The end of the year is the perfect time for taxpayers to make financial adjustments to lower their tax bill for the current year. Making adjustments to income may help reduce tax liability. Income is typically taxed in the year it is received, however, if you don’t have to pay tax today and may pay it tomorrow, why not? Deferring income is an excellent strategy to lower an annual tax bill. However, only taxpayers that expect their tax bracket to remain the same or decrease to a lower bracket should defer income.
7 Deadly Tax Sins
When it comes to the IRS, some bad acts are worse than others. We have compiled below the top ones to avoid at all costs. However, if you should find yourself in the middle of one, you should certainly call tax attorneys to get you out of the bad situation (yes, it is a bad situation).
Did you know you could be responsible for your parents’ unpaid bills? Ever heard of Filial Responsibility Laws? Well, these are laws obligating you to provide financial support for your indigent parents. Yes, obligated under law. According to the National Center for Policy Analysis, 21 states across the country (including states like Connecticut, New Jersey and Massachusetts) allow for a civil action to obtain financial support for indigent parents. At least 12 states may impose criminal penalties on children who refuse to support their parents. Though rarely enforced, these laws may be dusted off by states looking to save money on Medicaid bills.
Of course, none of us “prefer” to pay taxes. Once we do pay our taxes, if we expect a refund, we hardly exhibit any patience awaiting it in the mail. But the IRS is a mega-bureaucracy, which means that things get lost, overlooked, mishandled, and, well I shudder to think. Thus, delays are not altogether uncommon, and failures to process and mail returns actually occur, albeit infrequently. So what do you do if you haven’t received your tax refund?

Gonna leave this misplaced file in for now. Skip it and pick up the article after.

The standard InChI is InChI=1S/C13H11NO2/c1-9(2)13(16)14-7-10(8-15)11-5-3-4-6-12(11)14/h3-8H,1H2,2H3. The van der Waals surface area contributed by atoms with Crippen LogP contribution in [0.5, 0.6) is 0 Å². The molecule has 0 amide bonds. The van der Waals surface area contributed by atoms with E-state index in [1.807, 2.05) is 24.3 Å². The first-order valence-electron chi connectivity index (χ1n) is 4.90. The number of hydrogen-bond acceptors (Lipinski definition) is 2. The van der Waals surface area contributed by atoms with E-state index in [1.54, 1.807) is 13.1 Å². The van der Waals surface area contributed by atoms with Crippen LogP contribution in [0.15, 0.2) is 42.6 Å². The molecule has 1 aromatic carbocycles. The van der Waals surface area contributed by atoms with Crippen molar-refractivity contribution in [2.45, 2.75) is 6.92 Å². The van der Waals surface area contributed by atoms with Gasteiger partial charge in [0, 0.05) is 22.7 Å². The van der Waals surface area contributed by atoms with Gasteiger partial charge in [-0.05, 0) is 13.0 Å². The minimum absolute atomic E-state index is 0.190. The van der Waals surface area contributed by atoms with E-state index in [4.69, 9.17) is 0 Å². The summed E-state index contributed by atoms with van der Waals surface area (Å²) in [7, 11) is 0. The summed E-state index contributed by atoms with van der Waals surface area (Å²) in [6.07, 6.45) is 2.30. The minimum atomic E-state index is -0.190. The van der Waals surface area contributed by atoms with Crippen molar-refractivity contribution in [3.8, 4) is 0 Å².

Earlier this year, the Internal Revenue Service announced it is beginning protocols for processing tax returns using the Earned Income Tax Credit (EITC) and Additional Child Tax Credit (ACTC). The IRS is sharing this information to help taxpayers, tax preparers, and other tax professionals prepare for the opening weeks of the 2017 filing season. The IRS is attempting to ensure taxpayers receive a correct and accurate refund.
The Protecting Americans from Tax Hikes Act of 2015 (PATH Act) was enacted in December of 2015, which made several changes to the tax law affecting taxpayers with families. This change begins Jan. 1, 2017, and therefore may affect some returns filed early in 2017.
Many taxpayers overlook the long list of deductions that they may take when completing and filing their tax returns. The tax professionals at the Thorgood Law Firm can help ensure that all taxpayers take advantage of any and all deductions that may apply to them. Here is the fifth part of our multi-part blog on the most overlooked tax deductions:
LEGAL INCOME & FEES AS DEDUCTIONS
Jury pay paid to employer
Most employers impose a dress code for the office. As a result, there are more than a few members of the American workforce who must purchase items including expensive suits, dresses, shirts, blouses, and shoes to observe an employer’s dress code. Many employees have wondered whether the cost of these clothes, often worn only for work, is deductible at tax time.
What will we really learn If Donald Trump ever releases his tax returns? While no technical, legal requirement compels him to do so, it is but a time-honored tradition among presidential candidates acting in the spirit of full disclosure. Trump has acted like it’s not a big deal and that little, if anything, will be revealed by any divulgence. If it’s not such a big deal, why doesn’t he simply disclose them like other candidates? What might he be concerned that voters will really learn from the release of his tax returns?
- Trump pays little or nothing in taxes